The U.S. administration turned a blind eye to extensive sanctions busting in the prewar sale of Iraqi oil, according to a new Senate investigation. A report released Monday night by Democratic staff on the Senate investigations subcommittee presents documentary evidence that the Bush administration was made aware of illegal oil sales and kickbacks paid to the Saddam Hussein regime but did nothing to stop them.
The scale of the shipments involved dwarfs those previously alleged by the Senate subcommittee against U.N. staff and European politicians like British M.P. George Galloway and the former French Interior Minister Charles Pasqua. In fact, the Senate report found that U.S. oil purchases accounted for 52 percent of the kickbacks paid to the regime in return for sales of cheap oil -- more than those of the rest of the world put together.
"The United States was not only aware of Iraqi oil sales which violated U.N. sanctions and provided the bulk of the illicit money Saddam Hussein obtained from circumventing U.N. sanctions," the report says. "On occasion, the United States actually facilitated the illicit oil sales.
The report is likely to ease pressure from conservative Republicans on Kofi Annan to resign from his post as U.N. secretary-general. The new findings are also likely to be raised when Galloway appears before the Senate subcommittee on investigations Tuesday.
The Respect M.P. for Bethnal Green and Bow arrived Monday in Washington and demanded an apology from the Senate for what he called the "schoolboy dossier" passed off as an investigation against him. "It was full of holes, full of falsehoods and full of value judgments that are apparently only shared here in Washington," he said at Washington Dulles Airport. He told Reuters: "I have no expectation of justice ... I come not as the accused but as the accuser. I am [going] to show just how absurd this report is."
Galloway has denied allegations that he profited from Iraqi oil sales and will come face to face with the subcommittee in what promises to be one of the most highly charged pieces of political theater seen in Washington for some time.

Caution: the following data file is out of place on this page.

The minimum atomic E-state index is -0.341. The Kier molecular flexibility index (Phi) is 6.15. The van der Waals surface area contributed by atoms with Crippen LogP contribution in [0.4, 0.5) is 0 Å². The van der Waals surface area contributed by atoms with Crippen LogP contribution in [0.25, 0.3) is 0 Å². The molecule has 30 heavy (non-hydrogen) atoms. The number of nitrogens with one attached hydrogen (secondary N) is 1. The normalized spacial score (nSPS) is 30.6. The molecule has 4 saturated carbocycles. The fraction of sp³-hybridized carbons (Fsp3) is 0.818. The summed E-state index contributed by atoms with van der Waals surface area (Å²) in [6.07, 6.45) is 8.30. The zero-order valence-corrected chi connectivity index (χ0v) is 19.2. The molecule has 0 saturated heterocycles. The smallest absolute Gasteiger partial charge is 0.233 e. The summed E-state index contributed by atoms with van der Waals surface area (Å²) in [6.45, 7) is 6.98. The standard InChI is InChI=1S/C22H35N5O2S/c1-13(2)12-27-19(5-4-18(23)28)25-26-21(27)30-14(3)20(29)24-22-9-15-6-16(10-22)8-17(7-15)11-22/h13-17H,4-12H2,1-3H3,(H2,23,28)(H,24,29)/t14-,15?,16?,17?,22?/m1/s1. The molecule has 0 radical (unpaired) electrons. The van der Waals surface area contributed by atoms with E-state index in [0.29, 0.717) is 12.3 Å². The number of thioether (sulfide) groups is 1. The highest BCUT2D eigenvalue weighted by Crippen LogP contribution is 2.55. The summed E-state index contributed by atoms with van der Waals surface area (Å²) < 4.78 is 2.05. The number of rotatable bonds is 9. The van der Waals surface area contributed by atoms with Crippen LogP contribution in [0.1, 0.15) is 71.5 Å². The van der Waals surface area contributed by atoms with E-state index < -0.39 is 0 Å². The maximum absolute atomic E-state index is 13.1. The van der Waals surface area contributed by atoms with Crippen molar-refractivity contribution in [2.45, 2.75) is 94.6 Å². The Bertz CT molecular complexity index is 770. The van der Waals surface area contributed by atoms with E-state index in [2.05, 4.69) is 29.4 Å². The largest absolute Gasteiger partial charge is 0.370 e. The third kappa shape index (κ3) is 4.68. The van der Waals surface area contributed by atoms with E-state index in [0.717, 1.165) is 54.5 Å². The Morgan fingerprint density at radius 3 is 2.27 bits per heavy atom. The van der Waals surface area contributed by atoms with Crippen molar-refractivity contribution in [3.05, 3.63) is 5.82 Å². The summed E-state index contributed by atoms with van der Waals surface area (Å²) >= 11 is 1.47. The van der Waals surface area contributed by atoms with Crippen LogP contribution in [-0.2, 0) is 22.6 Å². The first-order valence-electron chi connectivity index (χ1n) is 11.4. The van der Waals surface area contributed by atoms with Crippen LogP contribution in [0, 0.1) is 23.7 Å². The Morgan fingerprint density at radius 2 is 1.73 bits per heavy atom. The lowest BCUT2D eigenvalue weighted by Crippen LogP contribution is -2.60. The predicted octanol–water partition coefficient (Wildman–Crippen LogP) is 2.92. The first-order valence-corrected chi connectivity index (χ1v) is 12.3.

Monday's report makes two principal allegations against the Bush administration. First, it found that the U.S. Treasury failed to take action against a Texas oil company, BayOil, that facilitated payment of "at least $37 million in illegal surcharges to the Hussein regime." The surcharges were a violation of the U.N.'s oil-for-food program, by which Iraq was allowed to sell heavily discounted oil to raise money for food and humanitarian supplies. However, Saddam was allowed to choose which companies were given the highly lucrative oil contracts. Between September 2000 and September 2002 (when the practice was stopped) the regime demanded kickbacks of 10 to 30 cents a barrel in return for oil allocations.
In its second main finding, the report said the U.S. military and the State Department gave a tacit green light for shipments of nearly 8 million barrels of oil bought by Jordan, a vital American ally, entirely outside the U.N.-monitored oil-for-food program. Jordan was permitted to buy some oil directly under strict conditions, but these purchases appeared to be under the counter.
The report details a series of efforts by U.N. monitors to obtain information about BayOil's oil shipments in 2001 and 2002, and the lack of help provided by the U.S. Treasury. After repeated requests over eight months from the U.N. and the U.S. State Department, the Treasury's Office of Foreign Assets Control wrote to BayOil in May 2002, requesting a report on its transactions, but did not "request specific information by U.N. or direct Bayoil to answer the U.N.'s questions."
BayOil's owner, David Chalmers, has been charged over the company's activities. His lawyer, Catherine Recker, told the Washington Post: "BayOil and David Chalmers [said] they have done nothing illegal and will vigorously defend these reckless accusations."
The Jordanian oil purchases were shipped in the weeks before the war, out of the Iraqi port of Khor al-Amaya, which was operating without U.N. approval or surveillance. Investigators found correspondence showing that Odin Marine Inc., the U.S. company chartering the seven huge tankers that picked up the oil at Khor al-Amaya, repeatedly sought and received agreement from U.S. military and civilian officials that the ships would not be confiscated by U.S. Navy vessels in the Maritime Interdiction Force (MIF) enforcing the embargo. Odin was reassured by a State Department official that the U.S. "was aware of the shipments and has determined not to take action."
The company's vice president, David Young, told investigators that a U.S. naval officer at MIF told him that he "had no objections" to the shipments. "He said that he was sorry he could not say anything more. I told him I completely understood and did not expect him to say anything more," Young said.
An executive at Odin Maritime confirmed the Senate account of the oil shipments as "correct" but declined to comment further.
It was not clear Monday night whether the Democratic report would be accepted by Republicans on the Senate investigations subcommittee.
The Pentagon declined to comment. The U.S. representative's office at the U.N. referred inquiries to the State Department, which failed to return calls.